Air Jordan III

Jordan 3

Michael wasn't too big on signing with Nike from the start and after two of the people who did the most to bring him to the brand (Peter Moore and Rob Strasser) left, he was considering a change of scenery as well—his initial deal was up in 1988. In the end, it was young designer Tinker Hatfield's incorporation of the elephant print and the Moore-conceived Jumpman logo on the revolutionary Air Jordan IIIs (and Michael's dad telling MJ that Nike had his best interest at heart) that convinced him to stay.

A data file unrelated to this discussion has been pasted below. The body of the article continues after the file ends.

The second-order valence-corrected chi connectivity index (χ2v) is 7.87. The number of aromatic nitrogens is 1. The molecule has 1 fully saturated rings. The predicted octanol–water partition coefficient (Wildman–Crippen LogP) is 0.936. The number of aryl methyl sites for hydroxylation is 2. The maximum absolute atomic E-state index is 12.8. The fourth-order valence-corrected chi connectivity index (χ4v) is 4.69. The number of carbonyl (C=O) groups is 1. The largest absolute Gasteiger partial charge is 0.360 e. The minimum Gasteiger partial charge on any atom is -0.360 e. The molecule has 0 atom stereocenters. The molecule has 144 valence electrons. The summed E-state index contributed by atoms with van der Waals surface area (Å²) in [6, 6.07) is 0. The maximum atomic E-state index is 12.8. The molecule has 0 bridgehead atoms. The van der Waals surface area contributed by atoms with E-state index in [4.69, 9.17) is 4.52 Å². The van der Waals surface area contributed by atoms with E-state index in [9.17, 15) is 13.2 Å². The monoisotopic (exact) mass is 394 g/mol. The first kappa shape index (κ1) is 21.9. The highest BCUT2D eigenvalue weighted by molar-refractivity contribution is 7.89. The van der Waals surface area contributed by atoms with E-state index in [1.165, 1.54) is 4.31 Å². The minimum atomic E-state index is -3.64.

The shoe was originally named the Air Jordan Revolution and incorporated Mike's personality into the design concept. In the end, Nike decided to keep the Roman numeral system for marketing reasons and it also introduced us to Mars Blackmon after the brand decided to hire Brooklyn native Spike Lee to direct and star in the commercial. The gamble ended up being another win for the brand and 25 years later its iconic status isn't up for debate.  Another timeless moment that helped etch the sneaker in history was MJ taking flight in the IIIs from the free-throw line during Chicago's All-Star Weekend and winning the Slam Dunk Contest—earning MVP honors in the black/cement pair during the game itself didn't hurt either.